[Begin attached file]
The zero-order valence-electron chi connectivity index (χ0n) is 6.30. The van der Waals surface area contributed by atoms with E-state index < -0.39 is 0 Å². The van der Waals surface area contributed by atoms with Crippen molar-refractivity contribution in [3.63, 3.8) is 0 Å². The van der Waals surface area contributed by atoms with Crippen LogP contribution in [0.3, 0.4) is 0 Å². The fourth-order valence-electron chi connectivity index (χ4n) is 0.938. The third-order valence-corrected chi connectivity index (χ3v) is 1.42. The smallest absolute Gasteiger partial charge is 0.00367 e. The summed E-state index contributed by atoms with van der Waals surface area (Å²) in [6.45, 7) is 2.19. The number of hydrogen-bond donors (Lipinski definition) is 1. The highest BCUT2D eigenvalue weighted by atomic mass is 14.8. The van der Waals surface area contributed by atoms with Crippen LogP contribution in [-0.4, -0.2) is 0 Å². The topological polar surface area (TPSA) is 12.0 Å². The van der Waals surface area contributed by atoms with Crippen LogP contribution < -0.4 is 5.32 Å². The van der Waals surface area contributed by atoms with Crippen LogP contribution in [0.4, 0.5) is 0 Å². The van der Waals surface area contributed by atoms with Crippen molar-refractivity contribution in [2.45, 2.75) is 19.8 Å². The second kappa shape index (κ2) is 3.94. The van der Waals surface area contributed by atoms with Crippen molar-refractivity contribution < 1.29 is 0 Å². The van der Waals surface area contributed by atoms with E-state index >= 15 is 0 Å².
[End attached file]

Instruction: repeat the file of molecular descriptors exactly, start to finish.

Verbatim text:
The zero-order valence-electron chi connectivity index (χ0n) is 6.30. The van der Waals surface area contributed by atoms with E-state index < -0.39 is 0 Å². The van der Waals surface area contributed by atoms with Crippen molar-refractivity contribution in [3.63, 3.8) is 0 Å². The van der Waals surface area contributed by atoms with Crippen LogP contribution in [0.3, 0.4) is 0 Å². The fourth-order valence-electron chi connectivity index (χ4n) is 0.938. The third-order valence-corrected chi connectivity index (χ3v) is 1.42. The smallest absolute Gasteiger partial charge is 0.00367 e. The summed E-state index contributed by atoms with van der Waals surface area (Å²) in [6.45, 7) is 2.19. The number of hydrogen-bond donors (Lipinski definition) is 1. The highest BCUT2D eigenvalue weighted by atomic mass is 14.8. The van der Waals surface area contributed by atoms with Crippen LogP contribution in [-0.4, -0.2) is 0 Å². The topological polar surface area (TPSA) is 12.0 Å². The van der Waals surface area contributed by atoms with Crippen LogP contribution < -0.4 is 5.32 Å². The van der Waals surface area contributed by atoms with Crippen LogP contribution in [0.4, 0.5) is 0 Å². The van der Waals surface area contributed by atoms with Crippen molar-refractivity contribution in [2.45, 2.75) is 19.8 Å². The second kappa shape index (κ2) is 3.94. The van der Waals surface area contributed by atoms with Crippen molar-refractivity contribution < 1.29 is 0 Å². The van der Waals surface area contributed by atoms with E-state index >= 15 is 0 Å².